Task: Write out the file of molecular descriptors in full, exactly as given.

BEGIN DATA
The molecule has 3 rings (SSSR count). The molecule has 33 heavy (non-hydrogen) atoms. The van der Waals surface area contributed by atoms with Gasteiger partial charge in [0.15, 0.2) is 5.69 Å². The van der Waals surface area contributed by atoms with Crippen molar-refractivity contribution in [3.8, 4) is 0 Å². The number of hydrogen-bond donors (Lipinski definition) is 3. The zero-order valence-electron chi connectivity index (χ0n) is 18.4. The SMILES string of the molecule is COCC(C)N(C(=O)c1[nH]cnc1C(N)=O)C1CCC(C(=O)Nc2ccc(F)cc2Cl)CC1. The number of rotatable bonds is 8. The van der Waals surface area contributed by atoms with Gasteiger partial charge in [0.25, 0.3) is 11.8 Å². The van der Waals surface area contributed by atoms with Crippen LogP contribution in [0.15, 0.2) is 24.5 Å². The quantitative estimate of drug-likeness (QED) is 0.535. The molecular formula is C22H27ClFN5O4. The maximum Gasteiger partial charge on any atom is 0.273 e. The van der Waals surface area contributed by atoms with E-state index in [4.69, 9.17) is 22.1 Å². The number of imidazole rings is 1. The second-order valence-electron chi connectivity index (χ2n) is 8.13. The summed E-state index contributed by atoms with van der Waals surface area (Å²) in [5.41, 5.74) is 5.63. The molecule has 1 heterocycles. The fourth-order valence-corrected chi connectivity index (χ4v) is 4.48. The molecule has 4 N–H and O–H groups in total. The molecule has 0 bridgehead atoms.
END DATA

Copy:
The molecule has 3 rings (SSSR count). The molecule has 33 heavy (non-hydrogen) atoms. The van der Waals surface area contributed by atoms with Gasteiger partial charge in [0.15, 0.2) is 5.69 Å². The van der Waals surface area contributed by atoms with Crippen molar-refractivity contribution in [3.8, 4) is 0 Å². The number of hydrogen-bond donors (Lipinski definition) is 3. The zero-order valence-electron chi connectivity index (χ0n) is 18.4. The SMILES string of the molecule is COCC(C)N(C(=O)c1[nH]cnc1C(N)=O)C1CCC(C(=O)Nc2ccc(F)cc2Cl)CC1. The number of rotatable bonds is 8. The van der Waals surface area contributed by atoms with Gasteiger partial charge in [0.25, 0.3) is 11.8 Å². The van der Waals surface area contributed by atoms with Crippen LogP contribution in [0.15, 0.2) is 24.5 Å². The quantitative estimate of drug-likeness (QED) is 0.535. The molecular formula is C22H27ClFN5O4. The maximum Gasteiger partial charge on any atom is 0.273 e. The van der Waals surface area contributed by atoms with E-state index in [4.69, 9.17) is 22.1 Å². The number of imidazole rings is 1. The second-order valence-electron chi connectivity index (χ2n) is 8.13. The summed E-state index contributed by atoms with van der Waals surface area (Å²) in [5.41, 5.74) is 5.63. The molecule has 1 heterocycles. The fourth-order valence-corrected chi connectivity index (χ4v) is 4.48. The molecule has 4 N–H and O–H groups in total. The molecule has 0 bridgehead atoms.